But the third place I go this year and the strongest --- I think of all those who can't go home, because home is no longer available to them for any number of possible reasons. I'm thinking especially right now of all those, entire communities, whose homes were just destroyed in the tornadoes in Kentucky. I'm thinking of those who have lost their homes in our wildfires and mudslides. I think of so many who've lost their homes in recent hurricanes or other climatic catastrophes. I think of men and women who are incarcerated or kids in juvenile hall who can't go home. I think of those in military service, both in this country and around the globe, who can't be home. I think of so many who lost their homes because of COVID. I think of the homeless, those sleeping outside in the cold and rain. I'm thinking of those on the space station. I'm thinking of those who have moved, temporarily or permanently, to care for a family member or friend. I'm thinking of those hospitalized or in nursing homes or hospices. Those in shelters. First responders who've gone to other parts of the country to help out. And the huge numbers of refugees, immigrants --- men, women and children struggling to find a safer place to be, to live, to have as home. The health care workers and first responders who have to work and can't be at home. All these people in their varied circumstances, when they think of home, what are they feeling? What are they thinking? For them Is home a physical place like a house or a concept or mental construct in their mind? Do they have a longing for another time? Is there a longing for home the way they dreamed it would be? Are their memories of home better than it really was, or on the other hand, worse than it actually was? Memories are very powerful. Our world and many of its citizens are grieving and hurting this Christmas. I want to embrace them in my heart. I pray that their grief can be healed.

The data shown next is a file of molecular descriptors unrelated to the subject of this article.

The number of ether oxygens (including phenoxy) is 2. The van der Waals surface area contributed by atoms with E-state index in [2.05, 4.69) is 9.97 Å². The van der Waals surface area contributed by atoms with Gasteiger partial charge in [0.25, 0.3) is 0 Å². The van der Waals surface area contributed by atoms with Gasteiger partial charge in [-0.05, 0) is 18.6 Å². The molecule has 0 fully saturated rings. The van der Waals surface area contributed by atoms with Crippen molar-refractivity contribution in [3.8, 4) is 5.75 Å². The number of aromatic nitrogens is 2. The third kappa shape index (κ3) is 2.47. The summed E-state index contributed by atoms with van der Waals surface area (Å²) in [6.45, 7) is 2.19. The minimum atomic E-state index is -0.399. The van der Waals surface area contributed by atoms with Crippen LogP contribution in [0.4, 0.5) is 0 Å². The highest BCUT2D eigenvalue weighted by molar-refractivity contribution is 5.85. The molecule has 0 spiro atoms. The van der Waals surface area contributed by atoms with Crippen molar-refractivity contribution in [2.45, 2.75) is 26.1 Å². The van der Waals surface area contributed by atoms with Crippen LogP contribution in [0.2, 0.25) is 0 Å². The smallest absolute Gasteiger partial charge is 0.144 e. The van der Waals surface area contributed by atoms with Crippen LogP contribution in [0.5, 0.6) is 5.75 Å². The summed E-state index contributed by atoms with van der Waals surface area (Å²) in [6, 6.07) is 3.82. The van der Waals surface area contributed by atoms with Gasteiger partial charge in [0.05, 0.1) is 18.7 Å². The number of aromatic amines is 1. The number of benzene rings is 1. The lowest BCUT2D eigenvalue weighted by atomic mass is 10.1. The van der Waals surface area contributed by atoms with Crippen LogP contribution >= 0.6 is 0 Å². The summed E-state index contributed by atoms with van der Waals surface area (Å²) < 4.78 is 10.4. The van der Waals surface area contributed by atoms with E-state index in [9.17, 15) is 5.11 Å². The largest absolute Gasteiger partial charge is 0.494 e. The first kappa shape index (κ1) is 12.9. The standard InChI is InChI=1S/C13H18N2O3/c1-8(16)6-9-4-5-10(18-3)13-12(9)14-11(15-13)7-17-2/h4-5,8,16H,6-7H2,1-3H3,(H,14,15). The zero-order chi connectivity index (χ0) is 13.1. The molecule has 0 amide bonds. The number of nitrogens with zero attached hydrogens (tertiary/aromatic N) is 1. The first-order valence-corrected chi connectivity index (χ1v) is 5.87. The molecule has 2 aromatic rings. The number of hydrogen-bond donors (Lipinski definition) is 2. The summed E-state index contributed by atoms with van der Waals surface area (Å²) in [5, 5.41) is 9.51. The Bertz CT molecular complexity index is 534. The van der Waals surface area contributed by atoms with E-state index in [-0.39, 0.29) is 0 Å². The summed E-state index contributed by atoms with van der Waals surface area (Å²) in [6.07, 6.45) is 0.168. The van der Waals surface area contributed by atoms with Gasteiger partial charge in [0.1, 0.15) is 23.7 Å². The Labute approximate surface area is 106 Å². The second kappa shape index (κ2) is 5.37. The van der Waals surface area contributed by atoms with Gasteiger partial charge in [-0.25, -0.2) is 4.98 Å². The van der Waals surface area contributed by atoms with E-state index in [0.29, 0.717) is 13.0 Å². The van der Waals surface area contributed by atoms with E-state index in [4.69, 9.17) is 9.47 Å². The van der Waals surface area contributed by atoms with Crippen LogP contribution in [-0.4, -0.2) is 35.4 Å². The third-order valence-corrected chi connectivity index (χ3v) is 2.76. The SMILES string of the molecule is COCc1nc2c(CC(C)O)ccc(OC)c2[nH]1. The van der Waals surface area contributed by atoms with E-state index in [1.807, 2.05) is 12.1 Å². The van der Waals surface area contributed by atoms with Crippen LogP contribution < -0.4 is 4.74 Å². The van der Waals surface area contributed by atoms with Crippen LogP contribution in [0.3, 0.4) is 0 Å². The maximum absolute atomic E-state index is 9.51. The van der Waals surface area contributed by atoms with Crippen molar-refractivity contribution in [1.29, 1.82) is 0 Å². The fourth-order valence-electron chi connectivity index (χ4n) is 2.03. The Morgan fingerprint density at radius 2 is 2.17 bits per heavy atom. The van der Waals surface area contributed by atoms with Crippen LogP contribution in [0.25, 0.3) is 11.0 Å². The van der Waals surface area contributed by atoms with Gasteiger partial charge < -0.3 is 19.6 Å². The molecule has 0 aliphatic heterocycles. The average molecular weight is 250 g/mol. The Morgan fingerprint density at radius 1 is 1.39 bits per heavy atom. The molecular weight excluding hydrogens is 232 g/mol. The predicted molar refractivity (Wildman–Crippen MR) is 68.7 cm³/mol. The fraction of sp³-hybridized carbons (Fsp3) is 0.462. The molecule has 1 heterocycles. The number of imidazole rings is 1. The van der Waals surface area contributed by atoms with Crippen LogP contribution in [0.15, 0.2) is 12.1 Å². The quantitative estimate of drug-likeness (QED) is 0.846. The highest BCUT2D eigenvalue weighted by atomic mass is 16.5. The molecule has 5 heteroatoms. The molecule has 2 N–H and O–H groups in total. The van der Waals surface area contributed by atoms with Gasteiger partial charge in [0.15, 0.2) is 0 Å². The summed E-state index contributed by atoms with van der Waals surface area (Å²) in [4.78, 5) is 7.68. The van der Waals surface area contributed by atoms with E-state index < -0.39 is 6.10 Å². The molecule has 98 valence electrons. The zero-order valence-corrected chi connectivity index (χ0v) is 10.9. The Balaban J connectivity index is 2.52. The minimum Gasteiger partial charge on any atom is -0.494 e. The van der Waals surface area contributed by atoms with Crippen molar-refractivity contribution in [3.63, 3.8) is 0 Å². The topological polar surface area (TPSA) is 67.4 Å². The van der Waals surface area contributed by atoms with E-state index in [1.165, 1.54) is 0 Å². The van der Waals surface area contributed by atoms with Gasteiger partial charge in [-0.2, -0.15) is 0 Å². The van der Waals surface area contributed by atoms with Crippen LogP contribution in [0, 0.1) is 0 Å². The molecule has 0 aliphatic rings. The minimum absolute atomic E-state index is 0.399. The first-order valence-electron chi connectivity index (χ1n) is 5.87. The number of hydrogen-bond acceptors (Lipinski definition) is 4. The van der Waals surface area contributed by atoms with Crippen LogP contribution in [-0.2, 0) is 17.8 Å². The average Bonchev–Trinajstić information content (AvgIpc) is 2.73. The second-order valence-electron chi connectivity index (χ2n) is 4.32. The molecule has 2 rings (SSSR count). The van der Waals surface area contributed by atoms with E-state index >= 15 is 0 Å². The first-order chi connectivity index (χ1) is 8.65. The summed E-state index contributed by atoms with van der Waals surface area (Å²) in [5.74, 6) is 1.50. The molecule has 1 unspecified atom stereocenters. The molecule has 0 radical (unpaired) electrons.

So for so many this Christmas, who are pondering home or longing for home,

I light a candle for you that it might guide you to a place of more peace in your heart.

Cameron Partridge

When I was a senior in high school in 1990-91, I had an assignment for a photography class to take black and white portraits of one or two people in my life. These were to be candid, showing the person in their daily life—not formal or staged photos. I chose to photograph my maternal grandparents. My grandfather—Gramps, as I called him— whose own father had been a professional photographer, was not hard to win over. Somewhat dubious about the candid scenes of my assignment, he gamely allowed me to photograph him eating breakfast and pruning the fruit trees. I shared one photo from that series in a sermon back in May. But my grandmother was another story. She allowed me to take one photo. It showed her decorating her and my grandfather’s Christmas tree. As I have looked at it over the years, this image has become a window onto my experience of Christmas at my grandparents’ house. I see in this scene an emblematic combination of my grandma’s love, care, and intense concern. It strikes me as the tip of the proverbial iceberg, pointing beyond that particular moment to the web of relationships and events before it as well as their reverberations, their continued presence and absence in the years since. This photo has in some way become Blue Christmas for me, layered with longing, nostalgia, joy, and grief.